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A stellar steward

A stellar steward

Story by Robin Elisabeth Kilmer

“They’re as important as water on the planet,” says 2013 Tree Steward of the Year Ky Williamson.
“They’re as important as water on the planet,” says 2013 Tree Steward of the Year Ky Williamson.

Ky Williamson loves trees.

And hates dog pee with equal fervor.

Williamson, the President of the Rotary Club of Inwood, was named the 2013 Tree Steward of the Year Award from MillionTreesNYC on Fri., Nov. 1st at a ceremony held at Gracie Mansion. MillionTreesNYC represents the city’s initiative to plant one million trees across the city over the next decade.

There are 500 stewards across the city. They receive special training from MillionTreesNYC, but Williamson’s efforts with the tree population in Inwood stood out.

“We chose Ky because she really has made it a community project,” said Shalini Beath, the Deputy Director of MillionTreesNYC, citing the numerous community groups, including school groups and area professionals that Williamson successfully involved in the Cleaning and Greening of Inwood.

Out of the million trees planted and projected by MillionTreesNYC, Williamson and the Cleaning and Greening group has made the lives of 50 of them planted in the Inwood area their priority.

Williamson has always had a deep appreciation for trees. She was surrounded by them when she was growing up in the suburbs of Maryland; they served as handy, nature-made jungle gyms whenever she felt like a climb.

She is quick to mention that she never broke a branch.

“They are so necessary,” she enthused. “Not only do they absorb our toxins, but they give us oxygen. And they’re beautiful. They’re as important as water on the planet.”

As the years have gone by, she has found different reasons to admire trees.

In 1983, Williamson was involved in an accident which resulted in whiplash to the spine, a herniated disc, and a hole in her head when the taxi she was in crashed into another vehicle. The taxi had no seatbelt for her to wear, but Williamson is convinced that if she had been wearing one, she would have come out less scathed.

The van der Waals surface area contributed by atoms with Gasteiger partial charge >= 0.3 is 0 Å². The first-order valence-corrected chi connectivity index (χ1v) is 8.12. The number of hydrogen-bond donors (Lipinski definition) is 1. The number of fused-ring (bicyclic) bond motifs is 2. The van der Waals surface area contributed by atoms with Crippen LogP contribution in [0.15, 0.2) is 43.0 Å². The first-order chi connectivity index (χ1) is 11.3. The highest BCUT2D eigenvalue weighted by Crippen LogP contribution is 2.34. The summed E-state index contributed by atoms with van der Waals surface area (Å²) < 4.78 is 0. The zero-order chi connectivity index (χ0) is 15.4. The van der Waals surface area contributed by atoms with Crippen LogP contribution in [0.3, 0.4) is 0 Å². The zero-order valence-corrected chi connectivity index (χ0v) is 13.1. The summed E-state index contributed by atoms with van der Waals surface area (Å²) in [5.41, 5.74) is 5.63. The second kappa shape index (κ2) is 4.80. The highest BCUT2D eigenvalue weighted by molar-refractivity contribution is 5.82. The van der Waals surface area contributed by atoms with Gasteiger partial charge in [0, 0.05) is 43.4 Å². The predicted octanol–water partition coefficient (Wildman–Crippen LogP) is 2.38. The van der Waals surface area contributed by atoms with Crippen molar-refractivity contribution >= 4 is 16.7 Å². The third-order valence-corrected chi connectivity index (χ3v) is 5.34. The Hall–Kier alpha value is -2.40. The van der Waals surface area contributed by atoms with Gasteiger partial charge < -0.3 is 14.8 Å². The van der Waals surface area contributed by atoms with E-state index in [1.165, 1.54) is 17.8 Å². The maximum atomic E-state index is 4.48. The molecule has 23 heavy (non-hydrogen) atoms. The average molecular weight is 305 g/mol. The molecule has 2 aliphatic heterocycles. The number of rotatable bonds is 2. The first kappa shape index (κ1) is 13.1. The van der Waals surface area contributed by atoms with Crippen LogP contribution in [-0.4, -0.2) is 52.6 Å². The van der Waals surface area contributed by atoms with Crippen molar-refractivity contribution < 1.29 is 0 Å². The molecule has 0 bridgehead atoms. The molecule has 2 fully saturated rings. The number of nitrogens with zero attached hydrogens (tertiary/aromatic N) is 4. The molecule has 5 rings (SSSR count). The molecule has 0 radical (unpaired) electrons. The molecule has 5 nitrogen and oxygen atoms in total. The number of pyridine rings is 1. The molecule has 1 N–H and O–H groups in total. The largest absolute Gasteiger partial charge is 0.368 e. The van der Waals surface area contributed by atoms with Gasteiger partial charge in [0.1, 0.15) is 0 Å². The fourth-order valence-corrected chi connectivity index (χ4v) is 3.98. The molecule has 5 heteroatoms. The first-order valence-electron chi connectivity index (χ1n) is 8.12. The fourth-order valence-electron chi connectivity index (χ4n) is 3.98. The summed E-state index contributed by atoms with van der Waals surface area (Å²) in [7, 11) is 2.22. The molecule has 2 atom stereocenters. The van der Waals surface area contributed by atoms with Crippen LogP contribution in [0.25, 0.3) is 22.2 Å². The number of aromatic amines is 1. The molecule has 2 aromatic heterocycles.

Since the crash, she has had to wear a neck brace to stabilize her spine, and until ten years ago, she had to use a walker or cane to get around.

Then she moved to Inwood.

“Inwood is a blessed place. It’s great physical therapy,” said a perpetually cheerful Williamson.

The trees, among other things, drew her to the local parks; her daily walks strengthened her back.

Williamson took up writing as a hobby after her accident, and wrote a science fiction trilogy about a girl with superpowers who fights to save the rainforest. She completed the book three years ago. In the midst of writing the books, Williamson did extensive research and found herself with an abundance of information.

“I wanted to share some of that knowledge with people,” she said.

That quandary was solved when she joined the Rotary Club, where she has sought to share the many facts acquired.

Moreover, Williamson has leveraged her position as the President of the Rotary Club of Inwood to organize a dedicated tree-happy collective.

The trees under her care line the streets of Sherman, Vermilyea and Dyckman; she oversees a contingent of 50 volunteers from Inwood Community Services, students from IS 52, and a handful of master carpenters and pruners.

Most of the trees, a mixture of mostly white oaks, ginkos and London elms, were planted over two years ago, and will take several years to reach maturity. Until then, they will need a lot of help to thrive.

So far, the volunteers have constructed tree pit barriers to dissuade dogs from using the soil as a latrine. The group also regularly weeds, collects trash, aerates and replenishes the soil.

Still, Williamson is aware of the enemy.

The chief antagonist to local tree life, she rued, comes from man’s best friend.

Dog urine is especially acidic and dog excrement is equally problematic. While cow manure is beneficial to plants, dogs’ carnivorous diets make their excrement toxic for plants, she explained.

The tree pit guards only go so far. Williamson said that education was the best way to discourage dog owners from letting their dogs relieve themselves in the tree pits.

“We found that people were picking up their dogs and putting them in the guards,” she lamented.

So, next up is a flyer-ing initiative. Williamson and her troop of volunteers plan to dot the streetscape with flyers informing residents of the dangers of dog excretion. The flyers will be designed by Williamson herself, and colored in by students at IS 52.

There is also a tree-tagging project on the backburner.

The tags will identify the trees, and what their specific needs are—whether it be 60 gallons of water in the winter to wash away the salt used to de-ice the roads, or fresh mulch.

The group is also hoping to build more guards; so far they have constructed four, which protect eight trees.

As befits this year’s official Tree Steward, Williamson said she delights in bringing the community together to tend to the trees as much as she enjoys witnessing the fruit of their efforts.

On Vermilyea Avenue, trees that lack the handmade barriers are thinner, with sparser foliage, while those that boast the protection are thick with branches and green with vitality. It is a result that takes time, effort and diligence.

“It’s a slow process,” said Williamson with a smile. “It’s all education.”

For more information on the Greening and Cleaning of Inwood, please visit

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